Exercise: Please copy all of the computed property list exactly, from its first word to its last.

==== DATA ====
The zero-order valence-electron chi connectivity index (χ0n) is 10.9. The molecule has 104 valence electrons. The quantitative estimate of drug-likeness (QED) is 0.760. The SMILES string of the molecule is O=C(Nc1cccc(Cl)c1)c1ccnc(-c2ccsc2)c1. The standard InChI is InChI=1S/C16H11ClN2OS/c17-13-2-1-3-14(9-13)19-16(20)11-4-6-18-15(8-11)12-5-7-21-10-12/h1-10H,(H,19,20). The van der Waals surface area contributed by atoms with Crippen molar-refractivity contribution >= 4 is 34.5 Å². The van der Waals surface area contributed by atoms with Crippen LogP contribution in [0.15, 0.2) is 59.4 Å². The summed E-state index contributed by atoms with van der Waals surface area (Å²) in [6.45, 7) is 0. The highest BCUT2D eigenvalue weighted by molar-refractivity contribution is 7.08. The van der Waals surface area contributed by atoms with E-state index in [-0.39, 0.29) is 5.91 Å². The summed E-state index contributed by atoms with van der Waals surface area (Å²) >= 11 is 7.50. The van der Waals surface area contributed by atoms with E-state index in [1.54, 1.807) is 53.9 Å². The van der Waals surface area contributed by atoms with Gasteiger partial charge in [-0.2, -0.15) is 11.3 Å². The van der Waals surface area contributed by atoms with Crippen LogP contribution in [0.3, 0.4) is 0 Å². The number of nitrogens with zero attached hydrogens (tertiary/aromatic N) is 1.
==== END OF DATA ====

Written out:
The zero-order valence-electron chi connectivity index (χ0n) is 10.9. The molecule has 104 valence electrons. The quantitative estimate of drug-likeness (QED) is 0.760. The SMILES string of the molecule is O=C(Nc1cccc(Cl)c1)c1ccnc(-c2ccsc2)c1. The standard InChI is InChI=1S/C16H11ClN2OS/c17-13-2-1-3-14(9-13)19-16(20)11-4-6-18-15(8-11)12-5-7-21-10-12/h1-10H,(H,19,20). The van der Waals surface area contributed by atoms with Crippen molar-refractivity contribution >= 4 is 34.5 Å². The van der Waals surface area contributed by atoms with Crippen LogP contribution in [0.15, 0.2) is 59.4 Å². The summed E-state index contributed by atoms with van der Waals surface area (Å²) in [6.45, 7) is 0. The highest BCUT2D eigenvalue weighted by molar-refractivity contribution is 7.08. The van der Waals surface area contributed by atoms with E-state index in [-0.39, 0.29) is 5.91 Å². The summed E-state index contributed by atoms with van der Waals surface area (Å²) >= 11 is 7.50. The van der Waals surface area contributed by atoms with E-state index in [1.54, 1.807) is 53.9 Å². The van der Waals surface area contributed by atoms with Gasteiger partial charge in [-0.2, -0.15) is 11.3 Å². The van der Waals surface area contributed by atoms with Crippen LogP contribution in [0.3, 0.4) is 0 Å². The number of nitrogens with zero attached hydrogens (tertiary/aromatic N) is 1.